olive oil facts

Olive Oil Facts

Along with wine and pasta, olive oil is one of the food items Italy is most known for. Olive oil is the only oil extracted from the actual fruit, as opposed to grains or nuts, and is one of the most ancient manufactured foods. The production of olive oil started over 5000 years ago in … Continue reading “Olive Oil Facts”


Antipasto – A Primer on the Italian Starters Course

The word ‘antipasto’ (plural, ‘antipasti’) comes from anti- (before) and pasto (meal) and has absolutely nothing to do with pasta. An antipasto is the Italian equivalent of the starters course, but it also defines each individual appetizer (or hors d’oeuvre) that this course is made of. For instance, an Italian would say: “We started the … Continue reading “Antipasto – A Primer on the Italian Starters Course”

there's milk and milk

There’s Milk and Milk

For a blog that talks about Italian food compared to its North American counterpart, milk is probably one of the less obvious choices of topics. But if cow milk is similar, how milk differs as a product and how Italians and North Americans look at it can be quite interesting. For instance, it is perfectly … Continue reading “There’s Milk and Milk”

wine and italy

Wine and Italy

With over 50 liters per person per year, Italy is one of the largest wine consumers in the world. It goes without saying that wine is deeply entrenched in Italian culture. Wine is standard on the dinner table of every family and it’s generally not seen as a decadent treat, but rather as a noble … Continue reading “Wine and Italy”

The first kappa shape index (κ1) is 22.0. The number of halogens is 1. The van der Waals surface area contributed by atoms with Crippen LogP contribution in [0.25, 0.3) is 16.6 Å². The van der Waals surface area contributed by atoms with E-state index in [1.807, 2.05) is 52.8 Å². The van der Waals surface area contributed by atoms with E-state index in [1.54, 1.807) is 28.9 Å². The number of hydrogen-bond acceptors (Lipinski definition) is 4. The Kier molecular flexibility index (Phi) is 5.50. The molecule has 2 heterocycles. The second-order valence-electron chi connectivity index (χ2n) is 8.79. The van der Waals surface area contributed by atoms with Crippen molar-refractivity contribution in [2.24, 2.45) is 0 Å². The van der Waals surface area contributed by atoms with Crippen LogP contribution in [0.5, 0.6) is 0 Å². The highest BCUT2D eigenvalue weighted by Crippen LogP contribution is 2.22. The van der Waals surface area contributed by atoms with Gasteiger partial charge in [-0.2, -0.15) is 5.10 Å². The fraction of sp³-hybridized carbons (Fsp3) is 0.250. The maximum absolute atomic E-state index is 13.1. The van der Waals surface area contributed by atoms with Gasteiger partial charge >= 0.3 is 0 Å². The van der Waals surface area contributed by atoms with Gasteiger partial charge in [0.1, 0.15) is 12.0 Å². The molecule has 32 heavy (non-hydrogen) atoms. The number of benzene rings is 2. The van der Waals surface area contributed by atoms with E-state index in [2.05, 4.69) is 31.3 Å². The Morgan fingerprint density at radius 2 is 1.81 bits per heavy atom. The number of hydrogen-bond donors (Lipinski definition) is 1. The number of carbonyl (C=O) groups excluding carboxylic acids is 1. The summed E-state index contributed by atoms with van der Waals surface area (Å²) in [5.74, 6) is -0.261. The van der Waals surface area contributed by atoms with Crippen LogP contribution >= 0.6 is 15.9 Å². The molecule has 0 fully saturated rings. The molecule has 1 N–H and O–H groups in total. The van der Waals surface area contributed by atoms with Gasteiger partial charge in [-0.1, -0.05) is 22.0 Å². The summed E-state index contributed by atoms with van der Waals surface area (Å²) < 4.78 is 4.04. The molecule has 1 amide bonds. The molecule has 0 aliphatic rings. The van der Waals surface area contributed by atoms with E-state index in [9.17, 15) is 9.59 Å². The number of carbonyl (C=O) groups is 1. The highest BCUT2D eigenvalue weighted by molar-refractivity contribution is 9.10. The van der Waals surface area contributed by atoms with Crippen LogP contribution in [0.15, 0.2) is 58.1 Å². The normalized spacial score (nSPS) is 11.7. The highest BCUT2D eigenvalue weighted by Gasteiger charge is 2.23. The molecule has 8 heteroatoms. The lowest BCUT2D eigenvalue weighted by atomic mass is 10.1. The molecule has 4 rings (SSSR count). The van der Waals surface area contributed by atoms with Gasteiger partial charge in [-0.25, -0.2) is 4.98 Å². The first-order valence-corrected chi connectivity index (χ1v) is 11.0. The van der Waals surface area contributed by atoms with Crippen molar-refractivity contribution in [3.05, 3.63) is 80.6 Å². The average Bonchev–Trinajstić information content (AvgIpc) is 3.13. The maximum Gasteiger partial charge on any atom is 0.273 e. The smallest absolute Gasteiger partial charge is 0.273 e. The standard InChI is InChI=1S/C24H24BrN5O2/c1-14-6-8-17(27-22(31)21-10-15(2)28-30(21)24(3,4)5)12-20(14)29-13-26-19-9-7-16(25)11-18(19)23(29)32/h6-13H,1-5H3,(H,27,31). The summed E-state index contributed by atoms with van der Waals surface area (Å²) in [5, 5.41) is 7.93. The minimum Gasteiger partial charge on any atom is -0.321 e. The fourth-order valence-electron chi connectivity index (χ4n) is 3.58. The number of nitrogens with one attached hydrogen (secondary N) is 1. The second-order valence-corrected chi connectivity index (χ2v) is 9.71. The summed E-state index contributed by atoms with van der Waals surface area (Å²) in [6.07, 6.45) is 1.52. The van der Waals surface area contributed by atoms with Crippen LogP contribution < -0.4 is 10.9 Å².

breakfast or colazione

Breakfast or Colazione?

Breakfast in Italy is called ‘prima colazione’, or simply ‘colazione’. It’s the first meal of the day and many say it’s the most important one too. However, North Americans and Italians have fundamental differences of opinions in what to eat for breakfast. The first main difference is that savory breakfast items are almost absent in … Continue reading “Breakfast or Colazione?”

eating vegetarian

Eating Vegetarian

Italian cuisine, like many cuisines of the Mediterranean, is considered “vegetarian-friendly” because it features plenty of meatless dishes. Since not everybody has the same definition of “vegetarian,” let’s first clarify the terminology. By vegetarian dish, I mean a dish where no meat or fish in any form was ever used (so, no shrimp, no chicken … Continue reading “Eating Vegetarian”


Is Water Just Water?

Mineral water is extremely popular in Italy. The major brands of mineral waters are from specific springs, which are sometimes also renowned spas, and therefore have a precise location of origin. But is mineral water just water? No, it also contains a unique mix of minerals and ions. Every spring is different, and the concentration … Continue reading “Is Water Just Water?”

italian dressing

“Italian” Dressing?